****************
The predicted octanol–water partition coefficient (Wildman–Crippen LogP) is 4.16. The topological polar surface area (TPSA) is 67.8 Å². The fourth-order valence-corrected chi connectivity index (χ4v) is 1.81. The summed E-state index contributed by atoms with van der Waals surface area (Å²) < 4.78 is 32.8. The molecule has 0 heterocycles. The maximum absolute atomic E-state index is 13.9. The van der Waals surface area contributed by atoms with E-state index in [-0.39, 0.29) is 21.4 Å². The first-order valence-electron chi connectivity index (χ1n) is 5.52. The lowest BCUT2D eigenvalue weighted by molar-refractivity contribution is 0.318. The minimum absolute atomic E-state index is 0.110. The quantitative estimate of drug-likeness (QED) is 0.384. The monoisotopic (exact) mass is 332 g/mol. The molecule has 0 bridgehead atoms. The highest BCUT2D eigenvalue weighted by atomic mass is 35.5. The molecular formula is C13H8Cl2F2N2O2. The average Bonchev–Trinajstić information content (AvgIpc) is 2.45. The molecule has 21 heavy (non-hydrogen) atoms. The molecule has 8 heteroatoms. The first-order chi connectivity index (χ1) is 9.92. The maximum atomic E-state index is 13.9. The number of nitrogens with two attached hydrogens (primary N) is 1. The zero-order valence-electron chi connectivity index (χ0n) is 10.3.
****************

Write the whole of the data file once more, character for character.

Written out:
The predicted octanol–water partition coefficient (Wildman–Crippen LogP) is 4.16. The topological polar surface area (TPSA) is 67.8 Å². The fourth-order valence-corrected chi connectivity index (χ4v) is 1.81. The summed E-state index contributed by atoms with van der Waals surface area (Å²) < 4.78 is 32.8. The molecule has 0 heterocycles. The maximum absolute atomic E-state index is 13.9. The van der Waals surface area contributed by atoms with E-state index in [-0.39, 0.29) is 21.4 Å². The first-order valence-electron chi connectivity index (χ1n) is 5.52. The lowest BCUT2D eigenvalue weighted by molar-refractivity contribution is 0.318. The minimum absolute atomic E-state index is 0.110. The quantitative estimate of drug-likeness (QED) is 0.384. The monoisotopic (exact) mass is 332 g/mol. The molecule has 0 bridgehead atoms. The highest BCUT2D eigenvalue weighted by atomic mass is 35.5. The molecular formula is C13H8Cl2F2N2O2. The average Bonchev–Trinajstić information content (AvgIpc) is 2.45. The molecule has 21 heavy (non-hydrogen) atoms. The molecule has 8 heteroatoms. The first-order chi connectivity index (χ1) is 9.92. The maximum atomic E-state index is 13.9. The number of nitrogens with two attached hydrogens (primary N) is 1. The zero-order valence-electron chi connectivity index (χ0n) is 10.3.